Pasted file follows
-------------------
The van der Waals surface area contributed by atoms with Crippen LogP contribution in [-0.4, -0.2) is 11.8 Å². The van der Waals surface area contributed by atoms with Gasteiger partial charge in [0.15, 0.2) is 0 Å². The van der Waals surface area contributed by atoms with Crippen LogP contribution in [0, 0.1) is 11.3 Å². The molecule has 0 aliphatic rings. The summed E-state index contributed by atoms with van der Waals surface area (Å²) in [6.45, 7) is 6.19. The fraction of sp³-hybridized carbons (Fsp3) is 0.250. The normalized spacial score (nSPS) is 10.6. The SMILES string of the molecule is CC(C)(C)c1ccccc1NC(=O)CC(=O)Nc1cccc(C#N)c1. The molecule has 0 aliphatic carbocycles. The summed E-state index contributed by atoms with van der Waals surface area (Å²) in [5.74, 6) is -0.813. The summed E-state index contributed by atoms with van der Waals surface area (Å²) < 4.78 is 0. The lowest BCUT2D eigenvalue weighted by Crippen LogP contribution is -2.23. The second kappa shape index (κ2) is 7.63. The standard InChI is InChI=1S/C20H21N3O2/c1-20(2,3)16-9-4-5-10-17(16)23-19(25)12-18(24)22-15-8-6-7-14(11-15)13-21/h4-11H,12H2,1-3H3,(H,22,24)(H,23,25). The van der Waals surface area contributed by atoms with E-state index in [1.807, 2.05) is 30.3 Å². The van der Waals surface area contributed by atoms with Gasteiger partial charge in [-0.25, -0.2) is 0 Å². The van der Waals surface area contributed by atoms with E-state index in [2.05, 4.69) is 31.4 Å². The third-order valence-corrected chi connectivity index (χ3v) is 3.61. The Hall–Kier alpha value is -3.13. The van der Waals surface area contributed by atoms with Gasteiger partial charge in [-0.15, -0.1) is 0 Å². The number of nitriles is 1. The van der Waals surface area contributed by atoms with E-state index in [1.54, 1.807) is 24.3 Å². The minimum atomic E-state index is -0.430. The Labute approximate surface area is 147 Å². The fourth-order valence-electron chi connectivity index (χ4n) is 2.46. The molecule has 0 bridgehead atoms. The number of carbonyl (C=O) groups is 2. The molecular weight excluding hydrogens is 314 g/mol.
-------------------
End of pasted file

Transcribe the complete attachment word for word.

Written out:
The van der Waals surface area contributed by atoms with Crippen LogP contribution in [-0.4, -0.2) is 11.8 Å². The van der Waals surface area contributed by atoms with Gasteiger partial charge in [0.15, 0.2) is 0 Å². The van der Waals surface area contributed by atoms with Crippen LogP contribution in [0, 0.1) is 11.3 Å². The molecule has 0 aliphatic rings. The summed E-state index contributed by atoms with van der Waals surface area (Å²) in [6.45, 7) is 6.19. The fraction of sp³-hybridized carbons (Fsp3) is 0.250. The normalized spacial score (nSPS) is 10.6. The SMILES string of the molecule is CC(C)(C)c1ccccc1NC(=O)CC(=O)Nc1cccc(C#N)c1. The molecule has 0 aliphatic carbocycles. The summed E-state index contributed by atoms with van der Waals surface area (Å²) in [5.74, 6) is -0.813. The summed E-state index contributed by atoms with van der Waals surface area (Å²) < 4.78 is 0. The lowest BCUT2D eigenvalue weighted by Crippen LogP contribution is -2.23. The second kappa shape index (κ2) is 7.63. The standard InChI is InChI=1S/C20H21N3O2/c1-20(2,3)16-9-4-5-10-17(16)23-19(25)12-18(24)22-15-8-6-7-14(11-15)13-21/h4-11H,12H2,1-3H3,(H,22,24)(H,23,25). The van der Waals surface area contributed by atoms with E-state index in [1.807, 2.05) is 30.3 Å². The van der Waals surface area contributed by atoms with Gasteiger partial charge in [-0.25, -0.2) is 0 Å². The van der Waals surface area contributed by atoms with E-state index in [2.05, 4.69) is 31.4 Å². The third-order valence-corrected chi connectivity index (χ3v) is 3.61. The Hall–Kier alpha value is -3.13. The van der Waals surface area contributed by atoms with Gasteiger partial charge in [-0.15, -0.1) is 0 Å². The number of nitriles is 1. The van der Waals surface area contributed by atoms with E-state index in [1.54, 1.807) is 24.3 Å². The minimum atomic E-state index is -0.430. The Labute approximate surface area is 147 Å². The fourth-order valence-electron chi connectivity index (χ4n) is 2.46. The molecule has 0 bridgehead atoms. The number of carbonyl (C=O) groups is 2. The molecular weight excluding hydrogens is 314 g/mol.